I have to think about this more. Obviously there were/are things I choose not to write about on my blog.

Right now I'm thinking about which of those things are prudent and which are cowardly.

Jacque said...

Hmmm. I have basically blogged in an open way, using my name since I began. In fact, there is a link on our congregation's website to my blog. It does mean that I blog with care and attention, knowing that anyone who knows me can read it. Though it is limiting in some ways, I find that the challenge of sharing myself in this way is good for me. One of my INFJ tendencies is to be quite private, while wanting to reflect with others on a spiritual level. This format pushes me to do that creatively. I do confess that I have wondered what it would be like to be able to say anything; to share my feelings about aspects of ministry that I would never allow the congregation or some of my colleagues to read. On the other hand, when I think of doing that, I cannot imagine how I could do it. I don't think I know how to "speak" anonymously and feel that I sharing with others on a meaningful level. I'm interested in hearing others' experience of anonymity. Peace to you in your discerning!

Lisa :-] said...

Speaking (writing?) as someone who has been reading you almost from your first post...

1.) I cannot for the life of me see anything objectionable in anything you have heretofore posted. But then, I am possibly the most indiscreet person in the world.

2.) I would think that you would have realized by now that you suck at starting new blogs... ;)

3.) I would hate to see you write any less personally. It pains me to think that people are afraid to let themselves be seen or known in their blogs. But I guess that's life...

Just my two (three?) cents...

LawAndGospel said...

This is an interesting question. I used to link to my home church, but then I wondered and blogged about whether that was wise. My real name is not that common and my main concern is for my teenage daughters and protecting their identity, hence they are just the Lutheran Chicks. I know I was surprised when one of my professors found my blog. He told me he liked it, but.. that felt a little unsettling. I have decided to not be as open in the interest of my candidacy process and my family. It bothers me becuase there are times I would say more, more deeply. For now, those writings will have to reside elsewhere. And as someone who lectures groups about predators, privacy and identity theft, I am a little too aware of connecting dots and consequences.

Mark Smith said...

I blog as myself and always have.

Honesty and authenticity are a big part of my personal makeup. I try to be myself everywhere with everyone. Sometimes that's not possible, but it actually causes me psychic distress to actively hide something from someone who should know it.

I DO pull back what I write, though most of you see me as more honest and open than average. My wife and I often joke after a particularly funny but risque exchange "Too bad you can't tell anybody that one." I have life events that I have to keep hidden.

I've decided that my writing is a part of me, and that if people choose to avoid me, not hire me, not elect me, or whatever then I probably was a bad fit anyway.

Speaking solely of Presby issues - in today's climate of distrust I view anonymous statements on major or divisive issues as less than genuine. It's too easy to take potshots from behind a wall.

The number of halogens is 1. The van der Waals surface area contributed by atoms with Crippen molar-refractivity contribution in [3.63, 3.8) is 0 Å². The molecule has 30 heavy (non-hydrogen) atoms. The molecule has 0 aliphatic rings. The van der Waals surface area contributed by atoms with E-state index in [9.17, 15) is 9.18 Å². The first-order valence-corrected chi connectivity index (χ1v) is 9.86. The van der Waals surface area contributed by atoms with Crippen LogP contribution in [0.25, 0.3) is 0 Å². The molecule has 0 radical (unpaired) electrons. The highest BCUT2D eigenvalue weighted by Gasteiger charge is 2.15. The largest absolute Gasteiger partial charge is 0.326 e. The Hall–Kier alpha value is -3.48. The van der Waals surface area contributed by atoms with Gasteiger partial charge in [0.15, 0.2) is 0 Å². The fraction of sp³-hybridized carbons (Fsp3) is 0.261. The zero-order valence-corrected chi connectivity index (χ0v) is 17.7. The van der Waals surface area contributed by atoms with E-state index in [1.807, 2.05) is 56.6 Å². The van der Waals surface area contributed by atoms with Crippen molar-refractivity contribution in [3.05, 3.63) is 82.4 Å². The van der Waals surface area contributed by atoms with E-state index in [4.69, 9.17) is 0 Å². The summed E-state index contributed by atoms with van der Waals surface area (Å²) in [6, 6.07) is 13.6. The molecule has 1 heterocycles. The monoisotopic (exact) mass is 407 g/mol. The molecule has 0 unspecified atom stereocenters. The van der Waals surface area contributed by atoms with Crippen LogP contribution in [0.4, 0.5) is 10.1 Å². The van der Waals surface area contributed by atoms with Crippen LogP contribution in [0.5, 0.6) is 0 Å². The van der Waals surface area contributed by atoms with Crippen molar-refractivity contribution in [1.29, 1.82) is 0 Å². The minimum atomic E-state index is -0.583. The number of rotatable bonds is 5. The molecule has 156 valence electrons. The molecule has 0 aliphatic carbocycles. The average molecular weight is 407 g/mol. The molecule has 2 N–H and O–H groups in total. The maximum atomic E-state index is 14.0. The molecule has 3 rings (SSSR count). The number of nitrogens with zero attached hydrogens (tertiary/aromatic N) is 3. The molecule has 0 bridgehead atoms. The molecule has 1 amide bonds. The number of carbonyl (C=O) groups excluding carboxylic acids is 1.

alto artist said...

I'm a steady reader of your blog and have been enjoying it a great deal. I struggle with this issue, as well, and these comments are very interesting... I share my blog with some close friends, but am otherwise anonymous. I have no problem sharing most of what I write with the wider world, but sometimes talk about insecurities and fears that I really don't want everyone to be able to read. I also write about my spiritual community--always in a positive way--but am concerned about inadvertently violating someone's privacy (like talking behind their back) if readers know who *I* am.

OTOH, it is sometimes hard to be honest about what I write when I have to dance around reality. Be honest with myself, or with my readers? It gets confusing. For now, I'm remaining anonymous (but that could change in the future).


Nina said...

When I first started blogging and didn't have a lot of readers, I felt a lot more freedom to write whatever I wanted. Now that my "real-life" family and friends check it nearly every day, I've found that I don't post very much. I've seriously thought of getting a new, anonymous blog, or of quitting blogging completely because of the sense of lost privacy.

more cows than people said...

gg, if my memory serves me correctly, i'm with lisa, i don't think you've ever posted anything that would be hard for others who know you to read. i do know, however, that in our current denominational climate folks seem to troll the web for things that will bring others down. i agree with mark that taking stands on controversial or denominational issues anonymously, especially if one is doing so in a snarky matter, is highly problematic. but i don't think that has been the point of your blog at all.

it feels like this is where you have shared the stories of your life, the gifts you capture on film. and it has seemed that the blog has been one that people who know you would easily know that it is yours.

i think your session standard is probably a good one.

i guess i hope you don't delete too much. you've got a rich treasure here.